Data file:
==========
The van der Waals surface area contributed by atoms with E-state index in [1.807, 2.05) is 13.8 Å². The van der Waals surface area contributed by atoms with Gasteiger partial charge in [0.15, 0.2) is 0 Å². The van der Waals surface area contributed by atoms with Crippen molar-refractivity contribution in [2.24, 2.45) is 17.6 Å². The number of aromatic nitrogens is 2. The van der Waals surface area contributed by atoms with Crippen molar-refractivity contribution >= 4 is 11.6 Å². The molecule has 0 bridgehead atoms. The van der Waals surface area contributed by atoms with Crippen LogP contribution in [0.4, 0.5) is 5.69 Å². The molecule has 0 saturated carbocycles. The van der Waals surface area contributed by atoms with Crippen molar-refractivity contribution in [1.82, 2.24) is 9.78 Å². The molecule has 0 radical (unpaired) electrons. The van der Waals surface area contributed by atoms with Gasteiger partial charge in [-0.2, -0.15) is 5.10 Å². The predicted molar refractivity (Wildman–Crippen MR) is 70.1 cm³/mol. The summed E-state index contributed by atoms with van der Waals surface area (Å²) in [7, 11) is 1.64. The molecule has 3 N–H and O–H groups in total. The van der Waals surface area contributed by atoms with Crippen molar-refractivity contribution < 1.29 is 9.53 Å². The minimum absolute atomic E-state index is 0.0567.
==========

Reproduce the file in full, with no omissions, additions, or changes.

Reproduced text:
The van der Waals surface area contributed by atoms with E-state index in [1.807, 2.05) is 13.8 Å². The van der Waals surface area contributed by atoms with Gasteiger partial charge in [0.15, 0.2) is 0 Å². The van der Waals surface area contributed by atoms with Crippen molar-refractivity contribution in [2.24, 2.45) is 17.6 Å². The number of aromatic nitrogens is 2. The van der Waals surface area contributed by atoms with Crippen molar-refractivity contribution >= 4 is 11.6 Å². The molecule has 0 bridgehead atoms. The van der Waals surface area contributed by atoms with Crippen LogP contribution in [0.4, 0.5) is 5.69 Å². The molecule has 0 saturated carbocycles. The van der Waals surface area contributed by atoms with Crippen molar-refractivity contribution in [1.82, 2.24) is 9.78 Å². The molecule has 0 radical (unpaired) electrons. The van der Waals surface area contributed by atoms with Gasteiger partial charge in [-0.2, -0.15) is 5.10 Å². The predicted molar refractivity (Wildman–Crippen MR) is 70.1 cm³/mol. The summed E-state index contributed by atoms with van der Waals surface area (Å²) in [7, 11) is 1.64. The molecule has 3 N–H and O–H groups in total. The van der Waals surface area contributed by atoms with Crippen molar-refractivity contribution < 1.29 is 9.53 Å². The minimum absolute atomic E-state index is 0.0567.